- Limit the amount of computer time your kids have. Your kids may pitch a fit, but make sure they’re doing their homework, reading books, and talking to people outside of a computer screen as well. If their whole lives aren’t on the screen, cyberbullying will generally have less of an impact.
- Promote safe web practices. Talk to your kids about limiting the amount of information they post online, outlining specific reasons why they should. Make sure your kids have created decent passwords that can’t be cracked by just anyone. Use a strong VPN (Virtual Private Network) to get a more secure internet connection that leaves personal information less susceptible to hackers. And do whatever else you can to make sure your kids realize that using the web is not without its responsibilities—it’s a tool, just like a saw or a hammer, and it comes with rules.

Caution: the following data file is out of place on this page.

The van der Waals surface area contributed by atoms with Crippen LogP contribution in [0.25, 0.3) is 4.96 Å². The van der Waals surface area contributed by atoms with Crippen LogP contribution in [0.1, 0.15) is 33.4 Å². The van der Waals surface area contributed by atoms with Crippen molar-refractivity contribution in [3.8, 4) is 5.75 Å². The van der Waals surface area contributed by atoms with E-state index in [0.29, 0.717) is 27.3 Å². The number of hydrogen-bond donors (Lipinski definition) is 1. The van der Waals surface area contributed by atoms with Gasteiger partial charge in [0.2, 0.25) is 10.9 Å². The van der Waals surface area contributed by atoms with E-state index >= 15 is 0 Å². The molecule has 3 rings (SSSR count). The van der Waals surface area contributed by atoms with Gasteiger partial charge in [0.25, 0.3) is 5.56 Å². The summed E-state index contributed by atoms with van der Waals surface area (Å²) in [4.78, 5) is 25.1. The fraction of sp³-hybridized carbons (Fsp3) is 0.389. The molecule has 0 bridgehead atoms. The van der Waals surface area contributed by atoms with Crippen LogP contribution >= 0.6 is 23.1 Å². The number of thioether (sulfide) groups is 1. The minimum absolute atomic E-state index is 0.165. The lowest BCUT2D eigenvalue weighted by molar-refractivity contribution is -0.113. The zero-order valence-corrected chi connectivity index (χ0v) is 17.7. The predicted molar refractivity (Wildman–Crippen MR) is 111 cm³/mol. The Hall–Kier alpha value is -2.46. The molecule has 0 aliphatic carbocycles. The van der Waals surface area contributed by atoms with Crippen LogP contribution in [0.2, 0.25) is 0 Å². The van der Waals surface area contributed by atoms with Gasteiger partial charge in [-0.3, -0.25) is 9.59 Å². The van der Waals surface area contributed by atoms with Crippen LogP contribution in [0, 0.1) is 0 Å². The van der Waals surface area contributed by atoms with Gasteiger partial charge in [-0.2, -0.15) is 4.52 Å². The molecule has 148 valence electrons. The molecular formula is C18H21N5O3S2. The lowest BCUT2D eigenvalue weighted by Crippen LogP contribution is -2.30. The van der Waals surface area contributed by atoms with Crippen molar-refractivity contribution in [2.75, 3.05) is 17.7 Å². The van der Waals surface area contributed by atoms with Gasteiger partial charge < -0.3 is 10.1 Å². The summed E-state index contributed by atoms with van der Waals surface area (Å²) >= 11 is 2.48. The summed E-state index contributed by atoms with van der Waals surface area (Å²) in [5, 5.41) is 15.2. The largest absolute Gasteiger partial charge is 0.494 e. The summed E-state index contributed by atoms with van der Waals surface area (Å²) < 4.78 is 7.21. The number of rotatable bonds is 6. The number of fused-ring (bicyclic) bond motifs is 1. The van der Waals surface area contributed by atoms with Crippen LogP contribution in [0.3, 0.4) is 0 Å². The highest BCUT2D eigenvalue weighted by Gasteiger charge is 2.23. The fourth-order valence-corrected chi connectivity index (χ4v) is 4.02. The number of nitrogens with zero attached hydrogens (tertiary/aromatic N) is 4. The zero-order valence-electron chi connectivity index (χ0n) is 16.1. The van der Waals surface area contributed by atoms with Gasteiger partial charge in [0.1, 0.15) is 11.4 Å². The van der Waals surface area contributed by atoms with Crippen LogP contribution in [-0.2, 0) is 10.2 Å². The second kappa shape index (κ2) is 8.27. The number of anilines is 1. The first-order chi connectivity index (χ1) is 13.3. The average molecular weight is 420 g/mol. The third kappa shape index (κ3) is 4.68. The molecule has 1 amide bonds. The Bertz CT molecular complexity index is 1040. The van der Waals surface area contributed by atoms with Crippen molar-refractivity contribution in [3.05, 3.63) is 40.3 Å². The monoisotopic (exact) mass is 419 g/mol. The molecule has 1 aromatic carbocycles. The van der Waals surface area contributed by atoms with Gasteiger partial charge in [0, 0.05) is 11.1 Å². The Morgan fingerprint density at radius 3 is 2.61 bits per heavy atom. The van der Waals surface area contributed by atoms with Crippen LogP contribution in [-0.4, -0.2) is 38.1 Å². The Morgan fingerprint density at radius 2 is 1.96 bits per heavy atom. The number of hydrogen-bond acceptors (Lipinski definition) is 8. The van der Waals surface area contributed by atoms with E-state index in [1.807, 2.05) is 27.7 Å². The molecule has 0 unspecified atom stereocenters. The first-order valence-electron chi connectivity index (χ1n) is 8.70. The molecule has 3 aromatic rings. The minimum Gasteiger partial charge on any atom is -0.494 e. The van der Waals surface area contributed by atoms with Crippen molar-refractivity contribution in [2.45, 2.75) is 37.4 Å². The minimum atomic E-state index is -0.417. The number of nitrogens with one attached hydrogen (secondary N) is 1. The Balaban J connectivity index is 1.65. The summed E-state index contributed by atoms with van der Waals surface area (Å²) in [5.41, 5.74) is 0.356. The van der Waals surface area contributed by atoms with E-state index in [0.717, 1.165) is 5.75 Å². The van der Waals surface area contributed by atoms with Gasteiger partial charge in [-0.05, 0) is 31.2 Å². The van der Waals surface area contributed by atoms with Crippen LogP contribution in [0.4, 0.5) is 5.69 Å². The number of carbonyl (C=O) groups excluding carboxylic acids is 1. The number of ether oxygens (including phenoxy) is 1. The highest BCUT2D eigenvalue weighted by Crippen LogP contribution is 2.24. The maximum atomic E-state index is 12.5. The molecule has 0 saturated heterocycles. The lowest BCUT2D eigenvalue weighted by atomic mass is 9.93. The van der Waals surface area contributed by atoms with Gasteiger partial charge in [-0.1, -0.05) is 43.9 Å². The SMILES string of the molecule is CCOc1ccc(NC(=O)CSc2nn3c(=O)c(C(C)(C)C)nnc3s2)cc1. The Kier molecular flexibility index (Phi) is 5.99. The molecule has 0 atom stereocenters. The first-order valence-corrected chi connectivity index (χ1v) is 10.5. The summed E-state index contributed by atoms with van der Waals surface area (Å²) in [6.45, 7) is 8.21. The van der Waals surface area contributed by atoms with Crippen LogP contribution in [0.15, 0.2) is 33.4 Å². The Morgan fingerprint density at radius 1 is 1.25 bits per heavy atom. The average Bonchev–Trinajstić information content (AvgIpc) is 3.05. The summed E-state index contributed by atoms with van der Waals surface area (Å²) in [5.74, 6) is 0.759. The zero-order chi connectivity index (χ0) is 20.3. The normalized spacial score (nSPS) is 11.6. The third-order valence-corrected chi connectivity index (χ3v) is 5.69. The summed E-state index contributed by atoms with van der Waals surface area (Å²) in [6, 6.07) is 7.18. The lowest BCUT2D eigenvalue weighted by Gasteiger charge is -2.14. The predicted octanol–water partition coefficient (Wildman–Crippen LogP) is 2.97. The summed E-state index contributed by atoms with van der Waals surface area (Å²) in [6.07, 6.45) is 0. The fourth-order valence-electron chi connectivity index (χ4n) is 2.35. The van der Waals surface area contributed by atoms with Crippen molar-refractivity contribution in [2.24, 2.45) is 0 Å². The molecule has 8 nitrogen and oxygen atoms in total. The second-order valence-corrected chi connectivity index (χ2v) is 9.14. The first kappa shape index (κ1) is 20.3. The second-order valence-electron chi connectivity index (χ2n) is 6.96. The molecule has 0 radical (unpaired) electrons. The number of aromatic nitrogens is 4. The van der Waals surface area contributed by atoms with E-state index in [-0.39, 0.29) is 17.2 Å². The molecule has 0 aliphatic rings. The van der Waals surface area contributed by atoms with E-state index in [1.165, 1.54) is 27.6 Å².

But the real, number one thing you’ll want to make sure you’re doing is educating yourself—knowing what risks there are and working to prevent against them. For more information, let’s take a look at this infographic:
Three years ago, I fell into a depression. This should not have surprised me, as I started a website called “The Long-term Effects of Bullying”. Unfortunately, I knew that what I wrote was true, but thought that I had been recovered. But it wasn’t so. As anxiety and then depression overwhelmed my whole being, I truly realized, even 5 years after starting this website, that I still needed help myself.
I did have choices. I could continue to do nothing and blame my low self-worth and my anger and resentment on the bullying that happened to me as a youth. I could take medicine that would mask many of the symptoms, but never fully cure me. Or I could seek true help from both books, groups who deal with the same thing, and professionals who knew ways to help people like me.